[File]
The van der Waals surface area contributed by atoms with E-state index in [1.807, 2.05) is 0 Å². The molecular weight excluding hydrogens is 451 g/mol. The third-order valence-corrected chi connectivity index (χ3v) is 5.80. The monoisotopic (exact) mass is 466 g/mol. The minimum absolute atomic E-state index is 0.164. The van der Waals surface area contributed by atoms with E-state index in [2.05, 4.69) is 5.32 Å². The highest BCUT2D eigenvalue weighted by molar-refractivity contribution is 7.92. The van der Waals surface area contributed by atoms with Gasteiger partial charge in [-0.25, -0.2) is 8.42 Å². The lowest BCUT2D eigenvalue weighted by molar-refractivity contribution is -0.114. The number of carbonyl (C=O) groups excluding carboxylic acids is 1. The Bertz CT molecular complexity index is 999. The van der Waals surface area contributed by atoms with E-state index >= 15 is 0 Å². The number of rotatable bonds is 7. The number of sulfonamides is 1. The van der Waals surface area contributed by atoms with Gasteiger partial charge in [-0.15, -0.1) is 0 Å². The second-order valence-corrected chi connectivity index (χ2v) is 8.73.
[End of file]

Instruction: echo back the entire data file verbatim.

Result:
The van der Waals surface area contributed by atoms with E-state index in [1.807, 2.05) is 0 Å². The molecular weight excluding hydrogens is 451 g/mol. The third-order valence-corrected chi connectivity index (χ3v) is 5.80. The monoisotopic (exact) mass is 466 g/mol. The minimum absolute atomic E-state index is 0.164. The van der Waals surface area contributed by atoms with E-state index in [2.05, 4.69) is 5.32 Å². The highest BCUT2D eigenvalue weighted by molar-refractivity contribution is 7.92. The van der Waals surface area contributed by atoms with Gasteiger partial charge in [-0.25, -0.2) is 8.42 Å². The lowest BCUT2D eigenvalue weighted by molar-refractivity contribution is -0.114. The number of carbonyl (C=O) groups excluding carboxylic acids is 1. The Bertz CT molecular complexity index is 999. The van der Waals surface area contributed by atoms with E-state index >= 15 is 0 Å². The number of rotatable bonds is 7. The number of sulfonamides is 1. The van der Waals surface area contributed by atoms with Gasteiger partial charge in [-0.15, -0.1) is 0 Å². The second-order valence-corrected chi connectivity index (χ2v) is 8.73.